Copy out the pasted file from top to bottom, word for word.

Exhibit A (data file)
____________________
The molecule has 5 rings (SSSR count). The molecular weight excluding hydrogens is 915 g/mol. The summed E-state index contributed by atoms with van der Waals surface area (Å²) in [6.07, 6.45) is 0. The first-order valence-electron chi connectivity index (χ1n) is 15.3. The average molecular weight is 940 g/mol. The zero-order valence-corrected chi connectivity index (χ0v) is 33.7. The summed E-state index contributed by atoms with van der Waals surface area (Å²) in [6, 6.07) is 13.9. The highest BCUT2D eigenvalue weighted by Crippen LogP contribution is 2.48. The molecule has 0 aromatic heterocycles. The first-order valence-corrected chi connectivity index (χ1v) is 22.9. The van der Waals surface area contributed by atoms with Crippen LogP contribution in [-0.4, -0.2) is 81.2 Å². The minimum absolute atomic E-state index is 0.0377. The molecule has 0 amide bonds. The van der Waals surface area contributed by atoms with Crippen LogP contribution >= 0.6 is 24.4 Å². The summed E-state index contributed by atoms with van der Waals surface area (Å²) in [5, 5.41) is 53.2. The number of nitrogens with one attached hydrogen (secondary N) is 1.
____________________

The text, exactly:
The molecule has 5 rings (SSSR count). The molecular weight excluding hydrogens is 915 g/mol. The summed E-state index contributed by atoms with van der Waals surface area (Å²) in [6.07, 6.45) is 0. The first-order valence-electron chi connectivity index (χ1n) is 15.3. The average molecular weight is 940 g/mol. The zero-order valence-corrected chi connectivity index (χ0v) is 33.7. The summed E-state index contributed by atoms with van der Waals surface area (Å²) in [6, 6.07) is 13.9. The highest BCUT2D eigenvalue weighted by Crippen LogP contribution is 2.48. The molecule has 0 aromatic heterocycles. The first-order valence-corrected chi connectivity index (χ1v) is 22.9. The van der Waals surface area contributed by atoms with Crippen LogP contribution in [-0.4, -0.2) is 81.2 Å². The minimum absolute atomic E-state index is 0.0377. The molecule has 0 amide bonds. The van der Waals surface area contributed by atoms with Crippen LogP contribution >= 0.6 is 24.4 Å². The summed E-state index contributed by atoms with van der Waals surface area (Å²) in [5, 5.41) is 53.2. The number of nitrogens with one attached hydrogen (secondary N) is 1.